The streamlining mentioned in the SPS update is “The bill would require a local unit of government to make a final decision on an application for zoning approval for a mining operation by not more than one year after receiving a complete application.”
Stoneco submitted its application to the township in Feb 2021.
Others are joining in the fight to keep mining operations under local control. In a letter to the Senate Committee on Transportation voicing its opposition to SB 429-431, the Michigan Environmental Council states, “While we have appreciated discussions with the Sponsor and the Aggregate industry, the bill that has been introduced is inadequate to protect the natural resources and public health of Michiganders.”
The letter goes on to describe the council’s primary concerns.
The Michigan League of Conservation Voters urges Michigan residents to voice their opposition to their representatives. “At a time when America is losing a football field of natural space every thirty seconds, we need to actively protect and conserve our greenspace - not strip and mine it. Michigan needs smart mining policies that prioritize aggregate recycling wherever possible to reduce the need for new mines. And, when new mines are necessary, our aggregate mining policies must include strong environmental protections and a land reclamation process that centers ecological health.”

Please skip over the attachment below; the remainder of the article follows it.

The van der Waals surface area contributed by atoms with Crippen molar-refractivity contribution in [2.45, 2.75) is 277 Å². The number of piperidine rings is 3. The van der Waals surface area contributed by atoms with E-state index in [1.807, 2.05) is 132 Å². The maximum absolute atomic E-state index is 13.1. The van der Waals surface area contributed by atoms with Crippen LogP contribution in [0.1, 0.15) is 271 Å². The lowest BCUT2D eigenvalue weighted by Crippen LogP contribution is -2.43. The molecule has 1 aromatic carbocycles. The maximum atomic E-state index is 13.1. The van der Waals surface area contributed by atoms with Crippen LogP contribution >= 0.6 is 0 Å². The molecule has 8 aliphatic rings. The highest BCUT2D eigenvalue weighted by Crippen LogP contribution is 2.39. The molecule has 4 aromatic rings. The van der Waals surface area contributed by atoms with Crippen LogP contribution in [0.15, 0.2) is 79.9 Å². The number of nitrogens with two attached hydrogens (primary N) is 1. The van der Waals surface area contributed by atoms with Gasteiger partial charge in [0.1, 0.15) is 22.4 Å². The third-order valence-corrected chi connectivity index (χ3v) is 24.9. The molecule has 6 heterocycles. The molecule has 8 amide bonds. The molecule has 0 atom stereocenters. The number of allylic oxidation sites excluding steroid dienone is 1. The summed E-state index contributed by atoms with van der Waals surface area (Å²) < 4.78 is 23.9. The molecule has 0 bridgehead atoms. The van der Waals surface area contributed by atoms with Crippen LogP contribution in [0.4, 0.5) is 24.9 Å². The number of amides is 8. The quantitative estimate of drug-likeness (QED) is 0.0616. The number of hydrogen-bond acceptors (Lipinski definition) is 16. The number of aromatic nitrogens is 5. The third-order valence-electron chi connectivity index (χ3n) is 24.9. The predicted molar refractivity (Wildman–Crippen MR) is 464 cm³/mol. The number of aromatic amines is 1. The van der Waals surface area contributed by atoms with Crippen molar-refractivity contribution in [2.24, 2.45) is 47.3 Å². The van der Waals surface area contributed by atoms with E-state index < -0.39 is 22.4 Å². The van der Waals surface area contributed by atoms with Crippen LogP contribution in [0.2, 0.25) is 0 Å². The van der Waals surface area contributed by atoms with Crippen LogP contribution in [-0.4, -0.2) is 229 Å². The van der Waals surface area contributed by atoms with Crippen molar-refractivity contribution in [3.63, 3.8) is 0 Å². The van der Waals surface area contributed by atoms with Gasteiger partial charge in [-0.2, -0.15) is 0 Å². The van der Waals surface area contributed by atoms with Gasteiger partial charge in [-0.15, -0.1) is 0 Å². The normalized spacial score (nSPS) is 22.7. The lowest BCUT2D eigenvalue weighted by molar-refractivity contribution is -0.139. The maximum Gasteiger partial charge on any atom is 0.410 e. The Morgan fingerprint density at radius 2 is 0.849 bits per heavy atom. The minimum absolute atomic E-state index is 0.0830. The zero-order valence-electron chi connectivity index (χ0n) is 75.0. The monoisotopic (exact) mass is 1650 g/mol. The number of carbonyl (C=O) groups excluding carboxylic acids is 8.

The SPS points to a Detroit Free Press article from May 31, 2021, which states, “According to an analysis prepared for the Metamora Preservation Advocacy Fund and provided to the Free Press, a major weakness is that the bills as drafted would not allow EGLE to deny a permit on the grounds that the mine would contaminate water. Information about impact on water must be included with the application, but water quality is not a performance criterion that can be used to deny a permit, according to the analysis.”
SPS is concerned that SB 429-431 might get passed under the radar of the Michigan Legislature’s lame-duck session between the election and when the new representatives take office. The society is asking all residents to contact their representatives, urging them to oppose the bills.
If you would like to weigh in on the developing situation, contact information for the State Representatives over the Sun Times News core area is listed below.
Donna Lasinski (D) District 52 (Dexter, Chelsea, Saline, Scio, Manchester) 517 373 0828 firstname.lastname@example.org
Yousef Rabhi (D) District 53 (Ann Arbor) 517 373 2577 email@example.com
Felicia Brabec (D) District 55 (Pittsfield, York, Barton Hills) 517 373 1792 FeliciaBrabec@house.mi.gov
Kara Hope (D) District 67 (Stockbridge) 517 373 0587 KaraHope@house.mi.gov
Ann Bollin (R) District 42 (Pinckney, Hamburg) 517 373 1784 AnnBollin@house.mi.gov
Current House Speaker Jason Wentworth may call the bills to the floor for a vote. firstname.lastname@example.org